“Man is not going to wait passively for millions of years before evolution offers him a better brain” –Corneliu E. Giurgea, Ph.D.
What are Nootropics
“Nootropic” is a word that was coined by Dr. Giurgea in the 1960s. It comes from the Greek, meaning to bend or turn the mind. This may sound like a description of LSD, but it actually refers to compounds that enhance learning and memory. Originally, it was used to describe a group of compounds (racetams) with a pyrrolidone nucleus. Nowadays, the term is broadly applied to prescription drugs, nutritional supplements, and even certain foods. They may also be called “smart drugs” or “cognitive enhancers”.
The majority of basic research has focused on pathological conditions, such as Alzheimer’s Disease, epilepsy, and stroke. However, interest in nootropics has boomed along with the baby boomers reaching retirement age. They are also becoming popular with college students cramming for finals, as well as people with demanding jobs. In the 24/7 world of the 21st century, many of us find ourselves wanting improved memory and increased concentration.
How do they work?
Because many types of compounds are considered nootropics, the mechanisms vary. In general, they enhance brain activity and function by affecting metabolism and neurotransmission. For example, the brain is fueled by glucose, and some nootropics increase glucose uptake and consumption. Others optimize levels of neurotransmitters like dopamine, acetylcholine, glutamate, and serotonin. These molecules relay signals between neurons and are critical for proper brain function. The racetams are believed to specifically affect the production and breakdown of acetylcholine. Nootropics may also enhance brain function by increasing blood flow and oxygen levels. The brain accounts for a small proportion of the body by weight, but it requires 15-20% of cardiac output.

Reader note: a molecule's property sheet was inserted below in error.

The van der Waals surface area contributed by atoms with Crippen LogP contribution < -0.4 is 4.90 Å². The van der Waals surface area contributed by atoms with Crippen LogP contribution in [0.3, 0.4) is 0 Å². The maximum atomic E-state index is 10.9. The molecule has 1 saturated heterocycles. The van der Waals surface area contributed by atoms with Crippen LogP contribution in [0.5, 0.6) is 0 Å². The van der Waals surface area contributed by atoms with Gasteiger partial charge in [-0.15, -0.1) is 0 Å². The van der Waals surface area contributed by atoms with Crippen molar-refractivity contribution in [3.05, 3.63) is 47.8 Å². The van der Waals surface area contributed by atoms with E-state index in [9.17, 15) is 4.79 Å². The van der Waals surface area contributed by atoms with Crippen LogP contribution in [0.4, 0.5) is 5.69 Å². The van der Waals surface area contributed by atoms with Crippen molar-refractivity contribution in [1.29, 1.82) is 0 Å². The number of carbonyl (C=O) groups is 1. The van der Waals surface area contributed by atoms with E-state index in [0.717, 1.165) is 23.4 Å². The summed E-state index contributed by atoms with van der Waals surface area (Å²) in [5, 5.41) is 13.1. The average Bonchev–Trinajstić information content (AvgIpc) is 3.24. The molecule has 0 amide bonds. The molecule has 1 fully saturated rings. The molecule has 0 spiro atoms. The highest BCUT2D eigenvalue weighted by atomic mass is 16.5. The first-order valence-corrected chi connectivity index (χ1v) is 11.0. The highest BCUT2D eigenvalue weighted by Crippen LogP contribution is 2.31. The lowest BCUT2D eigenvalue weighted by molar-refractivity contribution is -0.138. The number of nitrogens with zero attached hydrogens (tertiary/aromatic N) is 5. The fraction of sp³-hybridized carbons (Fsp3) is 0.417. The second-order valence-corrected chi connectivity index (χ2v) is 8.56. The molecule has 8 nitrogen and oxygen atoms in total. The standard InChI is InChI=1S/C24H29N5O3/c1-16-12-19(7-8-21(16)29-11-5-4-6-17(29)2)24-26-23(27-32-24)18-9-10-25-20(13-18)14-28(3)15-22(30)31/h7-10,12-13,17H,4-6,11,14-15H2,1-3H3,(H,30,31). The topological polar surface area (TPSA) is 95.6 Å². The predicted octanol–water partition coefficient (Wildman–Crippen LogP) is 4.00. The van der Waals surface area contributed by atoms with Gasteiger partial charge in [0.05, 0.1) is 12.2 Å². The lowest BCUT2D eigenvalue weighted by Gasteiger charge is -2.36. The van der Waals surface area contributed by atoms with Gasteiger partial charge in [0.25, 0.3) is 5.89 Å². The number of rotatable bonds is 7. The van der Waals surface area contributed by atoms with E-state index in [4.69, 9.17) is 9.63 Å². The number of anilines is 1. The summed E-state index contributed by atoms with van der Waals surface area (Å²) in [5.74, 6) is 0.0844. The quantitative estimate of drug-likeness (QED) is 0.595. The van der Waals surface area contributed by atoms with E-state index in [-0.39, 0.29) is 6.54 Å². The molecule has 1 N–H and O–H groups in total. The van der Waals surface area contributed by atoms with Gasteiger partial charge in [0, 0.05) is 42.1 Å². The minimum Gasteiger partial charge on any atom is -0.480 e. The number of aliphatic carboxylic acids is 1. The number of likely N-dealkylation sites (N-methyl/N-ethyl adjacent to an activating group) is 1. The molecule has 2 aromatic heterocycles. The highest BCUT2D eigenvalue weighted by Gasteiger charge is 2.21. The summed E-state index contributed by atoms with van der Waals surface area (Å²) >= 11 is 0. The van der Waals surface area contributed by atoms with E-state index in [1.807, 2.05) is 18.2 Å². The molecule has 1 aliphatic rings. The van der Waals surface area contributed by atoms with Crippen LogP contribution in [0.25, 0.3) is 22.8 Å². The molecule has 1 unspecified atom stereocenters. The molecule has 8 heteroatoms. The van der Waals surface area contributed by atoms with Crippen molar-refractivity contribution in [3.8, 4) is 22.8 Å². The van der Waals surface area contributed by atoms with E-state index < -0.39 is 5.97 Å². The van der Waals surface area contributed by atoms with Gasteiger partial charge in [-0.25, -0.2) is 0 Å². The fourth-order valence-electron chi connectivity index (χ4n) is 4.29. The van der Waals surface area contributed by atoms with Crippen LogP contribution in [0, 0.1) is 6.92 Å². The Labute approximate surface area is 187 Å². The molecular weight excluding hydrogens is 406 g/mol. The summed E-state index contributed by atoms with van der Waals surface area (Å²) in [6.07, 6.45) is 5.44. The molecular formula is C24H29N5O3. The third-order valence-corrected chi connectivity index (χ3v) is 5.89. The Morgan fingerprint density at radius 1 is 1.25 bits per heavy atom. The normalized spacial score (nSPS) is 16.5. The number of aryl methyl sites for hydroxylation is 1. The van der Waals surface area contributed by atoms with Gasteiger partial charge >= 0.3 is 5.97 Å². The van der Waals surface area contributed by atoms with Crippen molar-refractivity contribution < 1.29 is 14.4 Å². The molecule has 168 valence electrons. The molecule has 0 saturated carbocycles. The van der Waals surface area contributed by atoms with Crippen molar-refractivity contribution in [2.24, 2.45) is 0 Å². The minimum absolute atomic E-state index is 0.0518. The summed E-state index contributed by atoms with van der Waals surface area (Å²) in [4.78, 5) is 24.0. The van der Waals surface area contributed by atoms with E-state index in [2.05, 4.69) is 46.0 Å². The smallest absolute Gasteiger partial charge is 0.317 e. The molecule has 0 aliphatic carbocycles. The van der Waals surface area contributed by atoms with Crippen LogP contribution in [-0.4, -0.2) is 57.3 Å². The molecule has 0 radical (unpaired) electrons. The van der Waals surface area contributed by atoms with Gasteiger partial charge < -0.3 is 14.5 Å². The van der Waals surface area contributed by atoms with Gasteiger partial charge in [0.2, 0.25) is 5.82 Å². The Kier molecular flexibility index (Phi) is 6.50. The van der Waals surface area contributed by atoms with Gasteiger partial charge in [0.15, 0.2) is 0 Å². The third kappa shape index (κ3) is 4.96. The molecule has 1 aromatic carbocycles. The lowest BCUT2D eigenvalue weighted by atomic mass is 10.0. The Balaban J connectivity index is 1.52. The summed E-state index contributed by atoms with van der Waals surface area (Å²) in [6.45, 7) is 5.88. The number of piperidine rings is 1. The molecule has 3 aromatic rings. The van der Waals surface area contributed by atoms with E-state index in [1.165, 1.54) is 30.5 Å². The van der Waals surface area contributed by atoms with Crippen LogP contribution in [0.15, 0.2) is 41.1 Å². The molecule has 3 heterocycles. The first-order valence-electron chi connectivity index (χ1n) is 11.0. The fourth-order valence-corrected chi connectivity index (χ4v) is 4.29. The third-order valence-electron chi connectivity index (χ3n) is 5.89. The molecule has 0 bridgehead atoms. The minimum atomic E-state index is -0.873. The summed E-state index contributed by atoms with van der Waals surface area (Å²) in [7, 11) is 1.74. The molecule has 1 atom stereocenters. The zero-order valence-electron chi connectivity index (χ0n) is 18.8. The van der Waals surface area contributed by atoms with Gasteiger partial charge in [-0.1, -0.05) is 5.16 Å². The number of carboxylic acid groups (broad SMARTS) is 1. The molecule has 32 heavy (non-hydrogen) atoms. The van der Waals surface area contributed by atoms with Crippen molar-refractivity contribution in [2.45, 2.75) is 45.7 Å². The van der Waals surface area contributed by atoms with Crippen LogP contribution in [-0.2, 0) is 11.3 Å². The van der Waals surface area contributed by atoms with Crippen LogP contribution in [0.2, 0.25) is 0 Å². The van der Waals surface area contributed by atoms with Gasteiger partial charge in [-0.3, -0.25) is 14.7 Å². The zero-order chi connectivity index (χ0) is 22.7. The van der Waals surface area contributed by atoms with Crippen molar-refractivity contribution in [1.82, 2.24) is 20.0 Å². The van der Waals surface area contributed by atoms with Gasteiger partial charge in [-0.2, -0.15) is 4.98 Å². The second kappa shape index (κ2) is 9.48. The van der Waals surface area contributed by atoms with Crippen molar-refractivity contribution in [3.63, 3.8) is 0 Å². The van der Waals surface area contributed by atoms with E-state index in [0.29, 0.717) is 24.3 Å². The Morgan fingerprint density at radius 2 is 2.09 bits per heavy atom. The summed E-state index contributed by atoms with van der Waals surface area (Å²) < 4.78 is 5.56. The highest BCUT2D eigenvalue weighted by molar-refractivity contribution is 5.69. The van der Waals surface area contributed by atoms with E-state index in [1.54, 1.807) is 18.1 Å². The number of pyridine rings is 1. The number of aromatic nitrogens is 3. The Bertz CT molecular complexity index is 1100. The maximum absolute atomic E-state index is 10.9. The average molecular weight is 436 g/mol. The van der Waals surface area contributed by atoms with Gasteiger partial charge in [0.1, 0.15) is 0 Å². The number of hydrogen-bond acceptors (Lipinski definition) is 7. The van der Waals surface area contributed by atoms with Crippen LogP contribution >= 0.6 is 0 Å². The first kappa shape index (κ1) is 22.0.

The theorized benefits of nootropics include enhanced alertness, increased attention, improved memory, better executive function, and sustained focus. These are of particular interest to older adults, who begin to notice that their ability to encode new memories declines from the fourth decade on. These changes are not necessarily an omen of dementia; they are a normal part of cognitive aging. However, that does not make them any less bothersome! Others are reported to have antidepressant-like effects, improving mood in some individuals.
The lack of clinical research can in part be explained by the difficulties in measuring small differences in processing speed and memory. Although it is relatively easy to detect differences in patient populations (e.g., Alzheimer’s Disease), the changes are more subtle in otherwise healthy individuals. Nonetheless, many people that try nootropics report feeling noticeably better after regular usage.
Nootropics side effects?
Dr. Giurgea’s original definition for nootropic required that the compound be nontoxic or even neuroprotective. However, as the number of compounds given a label of “nootropic” has grown, so has confusion over possible side effects.
The 2011 film “Limitless” depicted an author seeking to get over a particularly nasty case of writer’s block. The fictional drug (NZT) did just that, but with lethal side effects. Happily, that is not the case for traditional nootropics, which are quite safe. Racetams in particular have few side-effects and a large range of safe doses.
It is important to note that much of the clinical research has been limited to patient populations. This means that large-scale studies have not been performed in healthy adults. For more information on a particular nootropic, please see the larger list, as side effects vary widely depending on compound class.
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Farah, Martha J., Judy Illes, Robert Cook-Deegan, Howard Gardner, Eric Kandel, Patricia King, Eric Parens, Barbara Sahakian, and Paul Root Wolpe. “Science and Society: Neurocognitive Enhancement: What Can We Do and What Should We Do?” Nature Reviews Neuroscience 5.5 (2004): 421-25. Print.
Giurgea, Corneliu E. “The Nootropic Concept and Its Prospective Implications.”Drug Development Research 2.5 (1982): 441-46. Print.
Greely, Henry, Barbara Sahakian, John Harris, Ronald C. Kessler, Michael Gazzaniga, Philip Campbell, and Martha J. Farah. “Towards Responsible Use of Cognitive-enhancing Drugs by the Healthy.” Nature 456.7223 (2008): 702-05. Print.
Malik, Ruchi, Abhijeet Sangwan, Ruchika Saihgal, Dharam Paul Jindal, and Poonam Piplani. “Towards Better Brain Management: Nootropics.” Current Medicinal Chemistry 14.2 (2007): 123-31. Print.
Sarter, Martin. “Taking Stock of Cognition Enhancers.” Trends in Pharmacological Sciences 12 (1991): 456-61. Print
Shorvon, Simon. “Pyrrolidone Derivatives.” The Lancet 358.9296 (2001): 1885-892. Print.
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